2. Obedience

Obedience stands for submitting to God and carrying out all His instructions. It is an honorable trait that brings about pleasure:

“One who obeys Allah and His Messenger will certainly achieve a great success. (33:71)”

“Whoever obeys Allah and His Messenger will be admitted to the gardens wherein streams flow. Allah will make whoever turns away suffer a painful torment (48:17).”

Imam al-Hasan (a) said: “If you seek power without the need for a clan and dignity without the need of authority, you should leave the humility of the disobedience to Allah to the honor of the obedience to Him.”

3. Thankfulness

Thankfulness is to appreciate the graces and use them in fields satisfying the benefactor. It is an ideal trait that is blessed by reason and law and necessitated by conscience. For the All-benefactor Whose graces are innumerable and favors are infinite, gratitude should be expressed more meaningfully:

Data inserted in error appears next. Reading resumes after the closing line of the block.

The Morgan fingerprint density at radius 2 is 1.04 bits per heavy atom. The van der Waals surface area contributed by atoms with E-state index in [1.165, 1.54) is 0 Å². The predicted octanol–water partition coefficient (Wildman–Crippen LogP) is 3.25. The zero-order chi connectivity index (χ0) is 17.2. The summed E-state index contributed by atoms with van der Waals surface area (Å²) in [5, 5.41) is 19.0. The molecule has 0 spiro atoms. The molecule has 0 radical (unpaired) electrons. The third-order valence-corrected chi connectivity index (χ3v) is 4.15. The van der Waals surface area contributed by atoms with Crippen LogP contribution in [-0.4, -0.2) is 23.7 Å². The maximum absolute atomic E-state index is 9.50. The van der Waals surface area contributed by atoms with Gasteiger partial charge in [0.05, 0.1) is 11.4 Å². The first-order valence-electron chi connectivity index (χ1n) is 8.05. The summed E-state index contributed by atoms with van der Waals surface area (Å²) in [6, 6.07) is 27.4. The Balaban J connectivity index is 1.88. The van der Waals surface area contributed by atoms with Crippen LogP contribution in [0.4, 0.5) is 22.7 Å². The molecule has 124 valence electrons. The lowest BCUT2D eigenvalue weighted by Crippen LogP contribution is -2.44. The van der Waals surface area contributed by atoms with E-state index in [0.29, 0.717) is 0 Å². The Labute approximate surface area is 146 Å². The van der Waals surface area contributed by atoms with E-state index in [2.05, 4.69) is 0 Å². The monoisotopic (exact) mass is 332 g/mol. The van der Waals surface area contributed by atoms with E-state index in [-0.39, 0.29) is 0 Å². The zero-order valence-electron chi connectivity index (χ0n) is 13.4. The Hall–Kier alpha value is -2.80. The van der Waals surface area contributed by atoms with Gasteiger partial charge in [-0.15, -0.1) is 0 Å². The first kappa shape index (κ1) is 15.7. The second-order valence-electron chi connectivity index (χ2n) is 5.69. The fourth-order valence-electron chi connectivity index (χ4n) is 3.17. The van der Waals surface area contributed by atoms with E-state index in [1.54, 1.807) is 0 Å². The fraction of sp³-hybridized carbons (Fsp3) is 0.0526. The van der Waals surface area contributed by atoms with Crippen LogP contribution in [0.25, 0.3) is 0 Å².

“Remember when your Lord said to you, 'If you give thanks, I shall give you greater (favors), but if you deny the Truth, know that My retribution is severe’ (14:7).”

The Prophet (s) said: “Verily, he who serves food and thanks Allah for so will be rewarded as same as those who fast just for gaining the rewards of Allah, and he who is cured and thanks Allah for curing him will be rewarded as same as the diseased who i s steadfast against that disease for the sake of Allah, and he who gives alms and thanks Allah for so will be rewarded as same as him who is deprived of sustenance, but he shows patience for the sake of Allah.” ( 2 )

4. Trust in God

Trust in God is to rely upon Him and commend all affairs to Him by diverting from anyone or anything else:

“If Allah is your helper, no one can defeat you. However, if He abandons you, who would help you? The true believers trust in Allah. (3:160)”

“Allah is Sufficient for the needs of whoever trusts in Him. (65:3)”


1. Quoted from Imam Ali ibn al-Hussein’s Treatise of Rights.

2. Quoted from al-Wafi; part 3 page 67 (as quoted from al-Kafi).

Ethical Role-Models

By: Sayyid Mahdi as-Sadr

P. 168 - 201